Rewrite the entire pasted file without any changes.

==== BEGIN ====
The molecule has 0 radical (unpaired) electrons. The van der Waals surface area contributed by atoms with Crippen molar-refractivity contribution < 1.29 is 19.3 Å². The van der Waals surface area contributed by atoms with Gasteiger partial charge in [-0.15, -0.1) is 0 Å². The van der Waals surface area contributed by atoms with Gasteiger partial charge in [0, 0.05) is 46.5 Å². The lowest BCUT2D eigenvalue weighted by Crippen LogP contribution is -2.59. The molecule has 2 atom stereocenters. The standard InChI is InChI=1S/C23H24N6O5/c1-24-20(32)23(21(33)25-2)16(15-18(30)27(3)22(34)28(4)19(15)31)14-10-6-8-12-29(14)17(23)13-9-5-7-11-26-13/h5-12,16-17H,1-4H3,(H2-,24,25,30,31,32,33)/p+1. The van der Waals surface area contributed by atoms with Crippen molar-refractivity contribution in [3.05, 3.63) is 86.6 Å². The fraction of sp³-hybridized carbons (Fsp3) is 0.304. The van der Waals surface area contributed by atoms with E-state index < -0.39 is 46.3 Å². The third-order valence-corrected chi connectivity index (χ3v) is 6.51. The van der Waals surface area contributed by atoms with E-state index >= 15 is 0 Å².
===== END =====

The molecule has 0 radical (unpaired) electrons. The van der Waals surface area contributed by atoms with Crippen molar-refractivity contribution < 1.29 is 19.3 Å². The van der Waals surface area contributed by atoms with Gasteiger partial charge in [-0.15, -0.1) is 0 Å². The van der Waals surface area contributed by atoms with Gasteiger partial charge in [0, 0.05) is 46.5 Å². The lowest BCUT2D eigenvalue weighted by Crippen LogP contribution is -2.59. The molecule has 2 atom stereocenters. The standard InChI is InChI=1S/C23H24N6O5/c1-24-20(32)23(21(33)25-2)16(15-18(30)27(3)22(34)28(4)19(15)31)14-10-6-8-12-29(14)17(23)13-9-5-7-11-26-13/h5-12,16-17H,1-4H3,(H2-,24,25,30,31,32,33)/p+1. The van der Waals surface area contributed by atoms with Crippen molar-refractivity contribution in [3.05, 3.63) is 86.6 Å². The fraction of sp³-hybridized carbons (Fsp3) is 0.304. The van der Waals surface area contributed by atoms with E-state index < -0.39 is 46.3 Å². The third-order valence-corrected chi connectivity index (χ3v) is 6.51. The van der Waals surface area contributed by atoms with E-state index >= 15 is 0 Å².